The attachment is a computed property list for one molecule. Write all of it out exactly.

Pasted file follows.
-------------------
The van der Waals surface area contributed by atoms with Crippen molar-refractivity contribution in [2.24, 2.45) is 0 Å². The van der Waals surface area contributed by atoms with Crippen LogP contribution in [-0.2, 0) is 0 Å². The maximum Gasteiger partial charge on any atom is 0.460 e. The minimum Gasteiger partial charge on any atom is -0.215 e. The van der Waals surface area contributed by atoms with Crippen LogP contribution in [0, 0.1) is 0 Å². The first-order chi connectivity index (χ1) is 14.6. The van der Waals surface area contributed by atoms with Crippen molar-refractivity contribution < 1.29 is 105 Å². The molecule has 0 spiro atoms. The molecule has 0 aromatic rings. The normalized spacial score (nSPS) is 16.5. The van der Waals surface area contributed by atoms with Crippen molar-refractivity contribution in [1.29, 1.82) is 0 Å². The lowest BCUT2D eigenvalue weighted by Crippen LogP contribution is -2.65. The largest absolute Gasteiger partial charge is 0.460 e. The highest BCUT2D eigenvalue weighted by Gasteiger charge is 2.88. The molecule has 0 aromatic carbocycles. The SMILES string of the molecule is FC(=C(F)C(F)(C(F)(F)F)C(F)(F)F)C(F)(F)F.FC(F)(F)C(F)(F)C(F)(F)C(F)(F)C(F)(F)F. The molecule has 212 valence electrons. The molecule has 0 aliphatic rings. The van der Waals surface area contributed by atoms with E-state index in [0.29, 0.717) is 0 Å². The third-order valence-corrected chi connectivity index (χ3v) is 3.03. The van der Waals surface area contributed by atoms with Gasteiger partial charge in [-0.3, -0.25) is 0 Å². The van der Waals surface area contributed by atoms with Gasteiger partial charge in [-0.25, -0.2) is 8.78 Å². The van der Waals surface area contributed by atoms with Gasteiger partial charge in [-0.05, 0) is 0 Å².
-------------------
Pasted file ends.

The van der Waals surface area contributed by atoms with Crippen molar-refractivity contribution in [2.24, 2.45) is 0 Å². The van der Waals surface area contributed by atoms with Crippen LogP contribution in [-0.2, 0) is 0 Å². The maximum Gasteiger partial charge on any atom is 0.460 e. The minimum Gasteiger partial charge on any atom is -0.215 e. The van der Waals surface area contributed by atoms with Crippen LogP contribution in [0, 0.1) is 0 Å². The first-order chi connectivity index (χ1) is 14.6. The van der Waals surface area contributed by atoms with Crippen molar-refractivity contribution < 1.29 is 105 Å². The molecule has 0 spiro atoms. The molecule has 0 aromatic rings. The normalized spacial score (nSPS) is 16.5. The van der Waals surface area contributed by atoms with Crippen molar-refractivity contribution in [1.29, 1.82) is 0 Å². The lowest BCUT2D eigenvalue weighted by Crippen LogP contribution is -2.65. The largest absolute Gasteiger partial charge is 0.460 e. The highest BCUT2D eigenvalue weighted by Gasteiger charge is 2.88. The molecule has 0 aromatic carbocycles. The SMILES string of the molecule is FC(=C(F)C(F)(C(F)(F)F)C(F)(F)F)C(F)(F)F.FC(F)(F)C(F)(F)C(F)(F)C(F)(F)C(F)(F)F. The molecule has 212 valence electrons. The molecule has 0 aliphatic rings. The van der Waals surface area contributed by atoms with E-state index in [0.29, 0.717) is 0 Å². The third-order valence-corrected chi connectivity index (χ3v) is 3.03. The van der Waals surface area contributed by atoms with Gasteiger partial charge in [-0.3, -0.25) is 0 Å². The van der Waals surface area contributed by atoms with Gasteiger partial charge in [-0.25, -0.2) is 8.78 Å². The van der Waals surface area contributed by atoms with Gasteiger partial charge in [-0.05, 0) is 0 Å².